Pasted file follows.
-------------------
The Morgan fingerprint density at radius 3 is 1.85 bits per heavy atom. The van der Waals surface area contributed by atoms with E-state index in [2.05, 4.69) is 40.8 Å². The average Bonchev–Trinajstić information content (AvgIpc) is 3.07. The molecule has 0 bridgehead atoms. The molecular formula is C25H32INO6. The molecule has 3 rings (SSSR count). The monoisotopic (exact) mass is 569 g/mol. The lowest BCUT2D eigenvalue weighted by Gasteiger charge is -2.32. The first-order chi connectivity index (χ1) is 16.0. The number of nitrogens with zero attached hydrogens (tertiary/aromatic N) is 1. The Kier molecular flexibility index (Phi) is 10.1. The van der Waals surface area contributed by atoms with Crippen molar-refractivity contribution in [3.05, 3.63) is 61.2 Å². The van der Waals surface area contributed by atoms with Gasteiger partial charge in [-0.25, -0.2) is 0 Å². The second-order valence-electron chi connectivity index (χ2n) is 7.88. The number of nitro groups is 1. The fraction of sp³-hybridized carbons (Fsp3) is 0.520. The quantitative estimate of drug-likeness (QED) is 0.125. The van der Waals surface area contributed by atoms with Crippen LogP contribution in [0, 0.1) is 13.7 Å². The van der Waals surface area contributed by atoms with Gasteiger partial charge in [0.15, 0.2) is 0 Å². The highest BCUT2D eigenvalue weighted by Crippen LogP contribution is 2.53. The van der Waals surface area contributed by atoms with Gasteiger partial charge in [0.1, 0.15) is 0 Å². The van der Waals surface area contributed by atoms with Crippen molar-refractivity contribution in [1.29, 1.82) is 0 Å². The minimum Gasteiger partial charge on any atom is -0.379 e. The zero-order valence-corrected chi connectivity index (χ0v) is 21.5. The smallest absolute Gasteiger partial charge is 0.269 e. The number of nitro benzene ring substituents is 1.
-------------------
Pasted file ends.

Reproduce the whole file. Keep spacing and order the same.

The Morgan fingerprint density at radius 3 is 1.85 bits per heavy atom. The van der Waals surface area contributed by atoms with E-state index in [2.05, 4.69) is 40.8 Å². The average Bonchev–Trinajstić information content (AvgIpc) is 3.07. The molecule has 0 bridgehead atoms. The molecular formula is C25H32INO6. The molecule has 3 rings (SSSR count). The monoisotopic (exact) mass is 569 g/mol. The lowest BCUT2D eigenvalue weighted by Gasteiger charge is -2.32. The first-order chi connectivity index (χ1) is 16.0. The number of nitrogens with zero attached hydrogens (tertiary/aromatic N) is 1. The Kier molecular flexibility index (Phi) is 10.1. The van der Waals surface area contributed by atoms with Crippen molar-refractivity contribution in [3.05, 3.63) is 61.2 Å². The van der Waals surface area contributed by atoms with Gasteiger partial charge in [-0.25, -0.2) is 0 Å². The second-order valence-electron chi connectivity index (χ2n) is 7.88. The number of nitro groups is 1. The fraction of sp³-hybridized carbons (Fsp3) is 0.520. The quantitative estimate of drug-likeness (QED) is 0.125. The van der Waals surface area contributed by atoms with Crippen LogP contribution in [0, 0.1) is 13.7 Å². The van der Waals surface area contributed by atoms with Gasteiger partial charge in [0.15, 0.2) is 0 Å². The highest BCUT2D eigenvalue weighted by Crippen LogP contribution is 2.53. The van der Waals surface area contributed by atoms with Gasteiger partial charge in [0.1, 0.15) is 0 Å². The van der Waals surface area contributed by atoms with Crippen molar-refractivity contribution in [1.29, 1.82) is 0 Å². The minimum Gasteiger partial charge on any atom is -0.379 e. The zero-order valence-corrected chi connectivity index (χ0v) is 21.5. The smallest absolute Gasteiger partial charge is 0.269 e. The number of nitro benzene ring substituents is 1.